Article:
Part artist and part entrepreneur, luxury rug maker Angel Rios champions Houston artists — and invites you to walk all over them. By Edward Nawotka, Photos by Alefiya Akbarally
ANGEL RIOS DESIGNS heavenly rugs. Heavenly, because these bespoke, pricey floor coverings are woven out of wool and silk and tufted by hand in the high climes of Tibet and Nepal — literally as close as you can get to heaven on Earth.
Rios, now 37, got his start in the rug trade after getting fed up with working as a private banker at J.P. Morgan. “I wanted to pursue a profession that satisfied my aesthetic and creative interests,” he says. His curiosity led him to working with Hokanson custom rug makers in Houston, which in turn landed him a gig helping produce rugs for the Governor’s Mansion in Austin. After a stint in New York with top interior design firm Fortuny, Rios returned to launch his own new line of floor coverings this year in Houston, after he was invited to be a part of the Ken Kehoe showroom at the Decorative Center.
Together with his business partner David Domangue, a 27-year-old former J. Crew stylist, Rios launched AER Textiles, now offering something new to the market: rugs inspired by and created in collaboration with local artists. “In this way, we are harking back to the much older tradition of tapestry-making,” explains Rios. “Historically, you hung the tapestry — which is basically a rug — on the wall as art. Now we’re taking the art, and turning it into something beautifully functional.”
The process of creation involves a bit of artistic voodoo, but is enabled by advances in digital scanning and design software, which allow Rios to reproduce a design, scale it and add contour and texture.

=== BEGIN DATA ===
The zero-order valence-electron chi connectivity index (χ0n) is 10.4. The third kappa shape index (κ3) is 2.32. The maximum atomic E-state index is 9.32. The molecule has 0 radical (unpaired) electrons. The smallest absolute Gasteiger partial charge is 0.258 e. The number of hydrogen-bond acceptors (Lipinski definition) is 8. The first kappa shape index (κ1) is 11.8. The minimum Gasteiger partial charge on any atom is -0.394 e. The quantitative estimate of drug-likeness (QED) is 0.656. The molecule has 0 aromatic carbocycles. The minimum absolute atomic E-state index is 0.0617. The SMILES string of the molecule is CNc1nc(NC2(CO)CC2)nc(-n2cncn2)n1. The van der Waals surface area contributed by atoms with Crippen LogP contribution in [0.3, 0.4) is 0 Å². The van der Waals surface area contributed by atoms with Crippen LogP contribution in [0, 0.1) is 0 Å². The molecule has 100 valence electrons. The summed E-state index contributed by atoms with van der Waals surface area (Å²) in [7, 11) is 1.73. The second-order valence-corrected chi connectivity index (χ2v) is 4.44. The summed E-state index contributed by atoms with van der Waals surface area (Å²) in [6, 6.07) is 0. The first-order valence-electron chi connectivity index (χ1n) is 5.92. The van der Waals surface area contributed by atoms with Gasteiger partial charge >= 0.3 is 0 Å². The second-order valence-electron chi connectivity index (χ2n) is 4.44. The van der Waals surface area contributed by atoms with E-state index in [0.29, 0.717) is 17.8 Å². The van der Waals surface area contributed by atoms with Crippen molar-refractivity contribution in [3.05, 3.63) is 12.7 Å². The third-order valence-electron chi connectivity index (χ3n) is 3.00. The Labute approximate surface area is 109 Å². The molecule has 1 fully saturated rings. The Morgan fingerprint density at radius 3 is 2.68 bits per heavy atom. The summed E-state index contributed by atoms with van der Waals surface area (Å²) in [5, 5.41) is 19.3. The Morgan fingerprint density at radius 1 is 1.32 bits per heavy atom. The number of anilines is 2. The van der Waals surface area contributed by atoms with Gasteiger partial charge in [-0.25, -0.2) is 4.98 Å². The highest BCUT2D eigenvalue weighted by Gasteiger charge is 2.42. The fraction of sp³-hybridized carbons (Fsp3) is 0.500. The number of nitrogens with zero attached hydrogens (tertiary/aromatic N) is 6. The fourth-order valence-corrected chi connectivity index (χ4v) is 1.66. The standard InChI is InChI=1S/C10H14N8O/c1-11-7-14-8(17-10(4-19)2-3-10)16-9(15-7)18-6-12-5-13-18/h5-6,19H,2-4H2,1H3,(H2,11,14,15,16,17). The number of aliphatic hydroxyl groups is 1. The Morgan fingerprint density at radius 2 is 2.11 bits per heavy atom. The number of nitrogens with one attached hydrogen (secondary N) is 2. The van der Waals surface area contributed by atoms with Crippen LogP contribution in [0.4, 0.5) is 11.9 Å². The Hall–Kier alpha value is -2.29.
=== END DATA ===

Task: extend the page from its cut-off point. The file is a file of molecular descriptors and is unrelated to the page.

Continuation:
Some of AER’s collaborators are well established local artists such as Rusty Arena, Rene Garza and Nicola Parente. But it’s the opportunities that the duo are offering to emerging artists that may be the most exciting. These new artists include Kornelia Krslovic, a student at New York’s Fashion Institute of Technology, who began working with Rios after he was impressed by the edgy organic watercolor paintings she submitted to a design competition; and Magdalena Pamula, a Polish painter who produces vibrant geometric patterns.
And AER is going a step further. Rios and Domangue will soon offer Houston’s emerging textile-design community another home by converting their warehouse in EaDo into an experimental workspace for young creators. “We’ve taken in donations of leftover materials from clients and designers,” says Rios. “So far, we’ve collected some 200 bolts of fabric; we are creating a textile resource library that we can open to young artists who want come in and experiment with material design.”
It goes without saying that Rios is hard at work on his own designs as well. He is, like his creations, understated in his style — stubble, jeans, fresh white Converse All Stars — and easy-going, but with an edge of rakishness. He offers a playful smile when he admits to having taken some commissions that led to some rather curious, custom pieces for clients: A design that echoes the curves of and colors of a woman’s vulva is one example.
But so far, it is the art-based originals that have attracted the most attention. Rug designs licensed from Parente and Pamula’s art are going into the new BHP Billiton building on Post Oak, and AER has also produced rugs for the new Galleria-area Astoria high-rise and more than a half-dozen private homes. The rugs are available to order, and prices are in line with those of other custom, highend designer floor-coverings — or, jokes Rios, “perhaps just a tiny bit more.”
This is just the start, says Rios, who notes that there is no reason that AER’s partnerships with artists can’t extend into a broader range of textiles, such as upholstery or window dressings. But for now, rugs — bespoke, beautiful, luxurious rugs — are enough.
“Just feel this,” says Rios, running his hand along a hand-tufted Tibetan silkand- wool sample swatch. “Doesn’t this just feel divine?”